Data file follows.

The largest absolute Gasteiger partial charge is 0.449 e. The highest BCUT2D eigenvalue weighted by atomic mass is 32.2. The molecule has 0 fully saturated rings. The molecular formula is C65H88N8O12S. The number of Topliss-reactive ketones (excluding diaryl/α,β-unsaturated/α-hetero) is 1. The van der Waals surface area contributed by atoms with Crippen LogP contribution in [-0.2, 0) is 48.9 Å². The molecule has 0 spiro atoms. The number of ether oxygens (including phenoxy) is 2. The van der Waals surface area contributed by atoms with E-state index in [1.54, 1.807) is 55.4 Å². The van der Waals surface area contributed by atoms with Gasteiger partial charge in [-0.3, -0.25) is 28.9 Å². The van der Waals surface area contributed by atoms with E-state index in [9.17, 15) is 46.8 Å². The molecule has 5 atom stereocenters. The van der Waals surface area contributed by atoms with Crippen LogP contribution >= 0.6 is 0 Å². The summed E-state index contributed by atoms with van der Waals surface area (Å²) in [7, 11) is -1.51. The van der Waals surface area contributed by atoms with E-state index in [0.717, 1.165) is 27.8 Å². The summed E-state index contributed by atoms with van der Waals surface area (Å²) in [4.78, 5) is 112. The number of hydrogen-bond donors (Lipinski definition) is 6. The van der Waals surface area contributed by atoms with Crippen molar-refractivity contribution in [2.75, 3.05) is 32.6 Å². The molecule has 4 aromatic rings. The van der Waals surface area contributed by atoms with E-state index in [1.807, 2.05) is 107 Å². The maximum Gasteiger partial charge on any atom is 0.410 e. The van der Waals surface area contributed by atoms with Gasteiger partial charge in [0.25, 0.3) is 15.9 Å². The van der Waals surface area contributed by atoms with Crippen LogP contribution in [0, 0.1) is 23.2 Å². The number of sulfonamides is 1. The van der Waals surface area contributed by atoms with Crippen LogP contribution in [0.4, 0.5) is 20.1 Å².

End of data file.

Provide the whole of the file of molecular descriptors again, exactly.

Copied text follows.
The largest absolute Gasteiger partial charge is 0.449 e. The highest BCUT2D eigenvalue weighted by atomic mass is 32.2. The molecule has 0 fully saturated rings. The molecular formula is C65H88N8O12S. The number of Topliss-reactive ketones (excluding diaryl/α,β-unsaturated/α-hetero) is 1. The van der Waals surface area contributed by atoms with Crippen LogP contribution in [-0.2, 0) is 48.9 Å². The molecule has 0 spiro atoms. The number of ether oxygens (including phenoxy) is 2. The van der Waals surface area contributed by atoms with E-state index in [1.54, 1.807) is 55.4 Å². The van der Waals surface area contributed by atoms with Gasteiger partial charge in [-0.3, -0.25) is 28.9 Å². The van der Waals surface area contributed by atoms with E-state index in [9.17, 15) is 46.8 Å². The molecule has 5 atom stereocenters. The van der Waals surface area contributed by atoms with Crippen LogP contribution >= 0.6 is 0 Å². The summed E-state index contributed by atoms with van der Waals surface area (Å²) in [7, 11) is -1.51. The van der Waals surface area contributed by atoms with E-state index in [0.717, 1.165) is 27.8 Å². The summed E-state index contributed by atoms with van der Waals surface area (Å²) in [4.78, 5) is 112. The number of hydrogen-bond donors (Lipinski definition) is 6. The van der Waals surface area contributed by atoms with Crippen molar-refractivity contribution in [2.75, 3.05) is 32.6 Å². The molecule has 4 aromatic rings. The van der Waals surface area contributed by atoms with E-state index in [1.807, 2.05) is 107 Å². The maximum Gasteiger partial charge on any atom is 0.410 e. The van der Waals surface area contributed by atoms with Gasteiger partial charge in [0.25, 0.3) is 15.9 Å². The van der Waals surface area contributed by atoms with Crippen LogP contribution in [0, 0.1) is 23.2 Å². The number of sulfonamides is 1. The van der Waals surface area contributed by atoms with Crippen LogP contribution in [0.4, 0.5) is 20.1 Å².